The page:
According to this study, kidney patients take more than nine medications daily. Some medicines are used to manage the cause of chronic kidney disease (CKD), while others help manage CKD complications. Yet, others can be used to manage complications of other medications. There are many questions a good provider should ask when prescribing medicines to kidney patients. However, sometimes these questions are missed. It is, therefore, crucial for kidney patients to be aware of these questions. So, what are the five questions kidney patients should ask before taking a new medication?


Five questions kidney patients should ask before taking a new medication

By Majd Isreb, MD, FACP, FASN, IFMCP

Is it necessary?

There are many instances when a medication may be inappropriate—for example, using an antibiotic for a viral infection. However, with the short time providers spend with their patients, it is not uncommon to see medication being prescribed before any attempt at lifestyle modifications. Lifestyle modifications should be the first step in the management of many chronic diseases. This includes educating patients and coaching them on these modifications for at least six months.

Does it harm the kidneys?

Many medications can cause direct or indirect harm to the kidneys, and every day there is a newer medication on the market. Sadly, some providers may not be aware if a drug being prescribed is harmful to the kidneys or not. It is, therefore, necessary for the patient to ask themselves and their provider that question.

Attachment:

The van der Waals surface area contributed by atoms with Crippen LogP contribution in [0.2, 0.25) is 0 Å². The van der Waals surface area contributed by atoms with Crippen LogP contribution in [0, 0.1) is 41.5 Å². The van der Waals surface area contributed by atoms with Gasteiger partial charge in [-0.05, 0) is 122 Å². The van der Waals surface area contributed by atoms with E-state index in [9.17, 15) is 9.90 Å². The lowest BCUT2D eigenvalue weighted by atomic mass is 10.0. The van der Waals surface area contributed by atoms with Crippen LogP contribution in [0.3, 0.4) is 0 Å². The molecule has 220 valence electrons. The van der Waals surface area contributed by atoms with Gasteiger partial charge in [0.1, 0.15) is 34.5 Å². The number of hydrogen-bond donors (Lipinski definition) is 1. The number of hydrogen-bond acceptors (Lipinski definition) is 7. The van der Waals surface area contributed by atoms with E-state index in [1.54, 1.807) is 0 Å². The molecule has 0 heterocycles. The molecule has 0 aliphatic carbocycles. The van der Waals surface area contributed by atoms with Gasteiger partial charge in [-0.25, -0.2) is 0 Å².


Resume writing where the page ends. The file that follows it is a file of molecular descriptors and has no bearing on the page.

The following table shows a list of common medications and how they may negatively affect the kidneys. This is not an exhaustive list and should be used in consultation with the provider or the nephrologist.

It is also important to remember that some medications commonly used for kidney patients can be harmful in certain situations. For example, a diuretic (water pill) can become dangerous if the patient is not eating or drinking well.


Drugs Effects on the Kidneys

Courtesy: Lara Zakaria, PharmD CNS CDN IFMCP


Should the dose be adjusted to kidney function?

Many of the prescribed medications are excreted by the kidneys. Therefore, the doses of these medications should be adjusted according to the level of kidney function to avoid toxicity or side effects. Some medicines should be entirely discontinued at the advanced stage of kidney disease. This website can be accessed to see the dose adjustment needed for a specific drug according to the kidney function.

Clearly Filtered


Does it interact with other medications?

Drugs can interact with each other in various ways. For example, a medication can affect the absorption of others by the gut. It may affect the way another drug is transported in the circulation. It may decrease or increase its breakdown by the liver or other organs. It can also affect its excretion by the kidneys or the gut. This interaction checker is a valuable tool for providers and patients to see if a drug that is being prescribed interacts with another one that the patient is already taking.

Does it affect micronutrients?

Micronutrients are essential for every structure and function in the human body, including but not limited to the function of the heart, blood vessels, and immune system. Thousands of enzymes in the body require micronutrients for optimal function.  Some medications interact with micronutrients, and micronutrients may interfere with the action of drugs. The is a field of study called Drug-Induced Nutrient Depletion (DIND), and many books are written about it. The following table summarizes some of kidney patients’ most commonly used medications with their nutrient interactions.

Data table


The bottom line

Before taking a new medication, kidney patient should ask themselves and their provider the following questions: Is it necessary? Does it harm the kidneys? Does it interact with my other medications? Should the dose be adjusted for my kidney function? Does it interact with micronutrients? Please do not change or stop your medications without checking with your provider or nephrologist.